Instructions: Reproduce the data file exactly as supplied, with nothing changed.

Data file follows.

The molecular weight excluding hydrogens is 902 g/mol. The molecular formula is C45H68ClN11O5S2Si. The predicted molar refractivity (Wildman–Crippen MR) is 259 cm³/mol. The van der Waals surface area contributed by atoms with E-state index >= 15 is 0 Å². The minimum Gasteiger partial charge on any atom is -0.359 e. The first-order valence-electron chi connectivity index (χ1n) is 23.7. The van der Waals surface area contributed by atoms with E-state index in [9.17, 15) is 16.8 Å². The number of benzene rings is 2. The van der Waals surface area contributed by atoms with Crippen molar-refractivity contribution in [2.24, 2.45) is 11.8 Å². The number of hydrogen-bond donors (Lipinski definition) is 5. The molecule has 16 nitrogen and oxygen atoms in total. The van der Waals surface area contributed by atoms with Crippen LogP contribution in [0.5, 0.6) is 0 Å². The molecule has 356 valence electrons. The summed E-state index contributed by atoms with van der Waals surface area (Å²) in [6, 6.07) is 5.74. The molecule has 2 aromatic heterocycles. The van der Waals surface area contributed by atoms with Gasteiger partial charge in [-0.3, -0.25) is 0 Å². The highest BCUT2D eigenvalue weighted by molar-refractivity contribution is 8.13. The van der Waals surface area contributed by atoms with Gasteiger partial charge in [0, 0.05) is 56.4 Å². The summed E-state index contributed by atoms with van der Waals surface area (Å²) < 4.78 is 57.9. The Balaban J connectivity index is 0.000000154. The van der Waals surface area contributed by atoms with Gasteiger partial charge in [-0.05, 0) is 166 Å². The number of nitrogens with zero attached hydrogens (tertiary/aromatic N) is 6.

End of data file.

The molecular weight excluding hydrogens is 902 g/mol. The molecular formula is C45H68ClN11O5S2Si. The predicted molar refractivity (Wildman–Crippen MR) is 259 cm³/mol. The van der Waals surface area contributed by atoms with E-state index >= 15 is 0 Å². The minimum Gasteiger partial charge on any atom is -0.359 e. The first-order valence-electron chi connectivity index (χ1n) is 23.7. The van der Waals surface area contributed by atoms with E-state index in [9.17, 15) is 16.8 Å². The number of benzene rings is 2. The van der Waals surface area contributed by atoms with Crippen molar-refractivity contribution in [2.24, 2.45) is 11.8 Å². The number of hydrogen-bond donors (Lipinski definition) is 5. The molecule has 16 nitrogen and oxygen atoms in total. The van der Waals surface area contributed by atoms with Crippen LogP contribution in [0.5, 0.6) is 0 Å². The molecule has 356 valence electrons. The summed E-state index contributed by atoms with van der Waals surface area (Å²) in [6, 6.07) is 5.74. The molecule has 2 aromatic heterocycles. The van der Waals surface area contributed by atoms with Gasteiger partial charge in [-0.3, -0.25) is 0 Å². The highest BCUT2D eigenvalue weighted by molar-refractivity contribution is 8.13. The van der Waals surface area contributed by atoms with Gasteiger partial charge in [0, 0.05) is 56.4 Å². The summed E-state index contributed by atoms with van der Waals surface area (Å²) < 4.78 is 57.9. The Balaban J connectivity index is 0.000000154. The van der Waals surface area contributed by atoms with Gasteiger partial charge in [-0.05, 0) is 166 Å². The number of nitrogens with zero attached hydrogens (tertiary/aromatic N) is 6.